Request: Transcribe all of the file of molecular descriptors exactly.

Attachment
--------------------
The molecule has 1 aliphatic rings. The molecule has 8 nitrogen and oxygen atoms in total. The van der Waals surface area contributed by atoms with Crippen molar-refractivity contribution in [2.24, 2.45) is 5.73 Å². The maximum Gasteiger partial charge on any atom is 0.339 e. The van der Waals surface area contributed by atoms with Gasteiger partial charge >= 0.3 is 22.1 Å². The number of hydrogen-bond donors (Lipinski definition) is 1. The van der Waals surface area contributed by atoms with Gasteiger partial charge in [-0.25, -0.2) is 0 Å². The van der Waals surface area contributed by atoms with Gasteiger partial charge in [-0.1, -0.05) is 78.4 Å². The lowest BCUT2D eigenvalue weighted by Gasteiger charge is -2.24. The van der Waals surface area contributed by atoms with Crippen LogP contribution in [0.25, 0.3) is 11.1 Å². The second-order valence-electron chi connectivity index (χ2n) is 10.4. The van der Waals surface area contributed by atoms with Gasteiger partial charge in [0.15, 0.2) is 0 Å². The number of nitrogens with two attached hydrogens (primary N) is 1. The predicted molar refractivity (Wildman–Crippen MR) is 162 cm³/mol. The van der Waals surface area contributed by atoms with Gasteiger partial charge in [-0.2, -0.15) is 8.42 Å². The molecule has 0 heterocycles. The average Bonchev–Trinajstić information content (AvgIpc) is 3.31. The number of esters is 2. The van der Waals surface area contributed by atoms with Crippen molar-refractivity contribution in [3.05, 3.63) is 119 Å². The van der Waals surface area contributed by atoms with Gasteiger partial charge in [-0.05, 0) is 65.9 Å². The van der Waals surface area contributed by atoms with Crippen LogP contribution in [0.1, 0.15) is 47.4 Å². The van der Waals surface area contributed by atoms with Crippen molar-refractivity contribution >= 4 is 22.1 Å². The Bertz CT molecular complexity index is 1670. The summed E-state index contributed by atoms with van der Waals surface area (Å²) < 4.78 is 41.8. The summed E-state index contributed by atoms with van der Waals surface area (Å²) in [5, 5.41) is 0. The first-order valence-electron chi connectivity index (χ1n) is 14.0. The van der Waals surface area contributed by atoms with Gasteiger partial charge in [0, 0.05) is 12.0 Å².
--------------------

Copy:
The molecule has 1 aliphatic rings. The molecule has 8 nitrogen and oxygen atoms in total. The van der Waals surface area contributed by atoms with Crippen molar-refractivity contribution in [2.24, 2.45) is 5.73 Å². The maximum Gasteiger partial charge on any atom is 0.339 e. The van der Waals surface area contributed by atoms with Gasteiger partial charge >= 0.3 is 22.1 Å². The number of hydrogen-bond donors (Lipinski definition) is 1. The van der Waals surface area contributed by atoms with Gasteiger partial charge in [-0.25, -0.2) is 0 Å². The van der Waals surface area contributed by atoms with Gasteiger partial charge in [-0.1, -0.05) is 78.4 Å². The lowest BCUT2D eigenvalue weighted by Gasteiger charge is -2.24. The van der Waals surface area contributed by atoms with Crippen LogP contribution in [0.25, 0.3) is 11.1 Å². The second-order valence-electron chi connectivity index (χ2n) is 10.4. The van der Waals surface area contributed by atoms with Gasteiger partial charge in [0.15, 0.2) is 0 Å². The number of nitrogens with two attached hydrogens (primary N) is 1. The predicted molar refractivity (Wildman–Crippen MR) is 162 cm³/mol. The van der Waals surface area contributed by atoms with Gasteiger partial charge in [-0.2, -0.15) is 8.42 Å². The molecule has 0 heterocycles. The average Bonchev–Trinajstić information content (AvgIpc) is 3.31. The number of esters is 2. The van der Waals surface area contributed by atoms with Crippen molar-refractivity contribution in [3.05, 3.63) is 119 Å². The van der Waals surface area contributed by atoms with Gasteiger partial charge in [-0.05, 0) is 65.9 Å². The van der Waals surface area contributed by atoms with Crippen LogP contribution in [0.1, 0.15) is 47.4 Å². The van der Waals surface area contributed by atoms with Crippen molar-refractivity contribution >= 4 is 22.1 Å². The Bertz CT molecular complexity index is 1670. The summed E-state index contributed by atoms with van der Waals surface area (Å²) < 4.78 is 41.8. The summed E-state index contributed by atoms with van der Waals surface area (Å²) in [5, 5.41) is 0. The first-order valence-electron chi connectivity index (χ1n) is 14.0. The van der Waals surface area contributed by atoms with Gasteiger partial charge in [0, 0.05) is 12.0 Å².